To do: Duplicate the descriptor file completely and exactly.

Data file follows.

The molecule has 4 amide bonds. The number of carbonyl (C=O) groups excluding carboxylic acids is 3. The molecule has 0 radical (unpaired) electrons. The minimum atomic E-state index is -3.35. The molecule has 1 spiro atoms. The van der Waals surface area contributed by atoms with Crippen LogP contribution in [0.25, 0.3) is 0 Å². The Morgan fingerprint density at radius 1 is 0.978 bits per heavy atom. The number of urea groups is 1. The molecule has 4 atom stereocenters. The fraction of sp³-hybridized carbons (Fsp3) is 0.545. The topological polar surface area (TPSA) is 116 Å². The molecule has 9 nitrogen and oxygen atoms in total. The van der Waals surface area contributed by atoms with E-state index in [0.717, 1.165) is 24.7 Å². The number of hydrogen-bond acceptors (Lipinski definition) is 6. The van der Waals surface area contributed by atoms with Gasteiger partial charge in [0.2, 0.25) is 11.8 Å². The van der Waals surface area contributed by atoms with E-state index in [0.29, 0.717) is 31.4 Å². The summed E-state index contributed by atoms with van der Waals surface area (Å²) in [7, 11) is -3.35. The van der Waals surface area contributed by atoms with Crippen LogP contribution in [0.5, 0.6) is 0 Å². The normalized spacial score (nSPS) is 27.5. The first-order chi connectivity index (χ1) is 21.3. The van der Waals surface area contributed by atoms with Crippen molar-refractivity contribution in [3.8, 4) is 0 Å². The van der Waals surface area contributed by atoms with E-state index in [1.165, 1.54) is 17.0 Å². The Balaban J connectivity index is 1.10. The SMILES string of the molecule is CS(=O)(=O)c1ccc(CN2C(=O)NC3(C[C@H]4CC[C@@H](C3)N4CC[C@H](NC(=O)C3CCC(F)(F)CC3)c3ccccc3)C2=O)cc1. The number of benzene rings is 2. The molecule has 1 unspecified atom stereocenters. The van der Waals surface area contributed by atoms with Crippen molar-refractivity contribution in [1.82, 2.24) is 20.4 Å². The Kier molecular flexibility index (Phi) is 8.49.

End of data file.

The molecule has 4 amide bonds. The number of carbonyl (C=O) groups excluding carboxylic acids is 3. The molecule has 0 radical (unpaired) electrons. The minimum atomic E-state index is -3.35. The molecule has 1 spiro atoms. The van der Waals surface area contributed by atoms with Crippen LogP contribution in [0.25, 0.3) is 0 Å². The Morgan fingerprint density at radius 1 is 0.978 bits per heavy atom. The number of urea groups is 1. The molecule has 4 atom stereocenters. The fraction of sp³-hybridized carbons (Fsp3) is 0.545. The topological polar surface area (TPSA) is 116 Å². The molecule has 9 nitrogen and oxygen atoms in total. The van der Waals surface area contributed by atoms with E-state index in [0.717, 1.165) is 24.7 Å². The number of hydrogen-bond acceptors (Lipinski definition) is 6. The van der Waals surface area contributed by atoms with Gasteiger partial charge in [0.2, 0.25) is 11.8 Å². The van der Waals surface area contributed by atoms with E-state index in [0.29, 0.717) is 31.4 Å². The summed E-state index contributed by atoms with van der Waals surface area (Å²) in [7, 11) is -3.35. The van der Waals surface area contributed by atoms with Crippen LogP contribution in [0.5, 0.6) is 0 Å². The normalized spacial score (nSPS) is 27.5. The first-order chi connectivity index (χ1) is 21.3. The van der Waals surface area contributed by atoms with Crippen molar-refractivity contribution in [3.8, 4) is 0 Å². The van der Waals surface area contributed by atoms with E-state index in [1.165, 1.54) is 17.0 Å². The Balaban J connectivity index is 1.10. The SMILES string of the molecule is CS(=O)(=O)c1ccc(CN2C(=O)NC3(C[C@H]4CC[C@@H](C3)N4CC[C@H](NC(=O)C3CCC(F)(F)CC3)c3ccccc3)C2=O)cc1. The number of benzene rings is 2. The molecule has 1 unspecified atom stereocenters. The van der Waals surface area contributed by atoms with Crippen molar-refractivity contribution in [1.82, 2.24) is 20.4 Å². The Kier molecular flexibility index (Phi) is 8.49.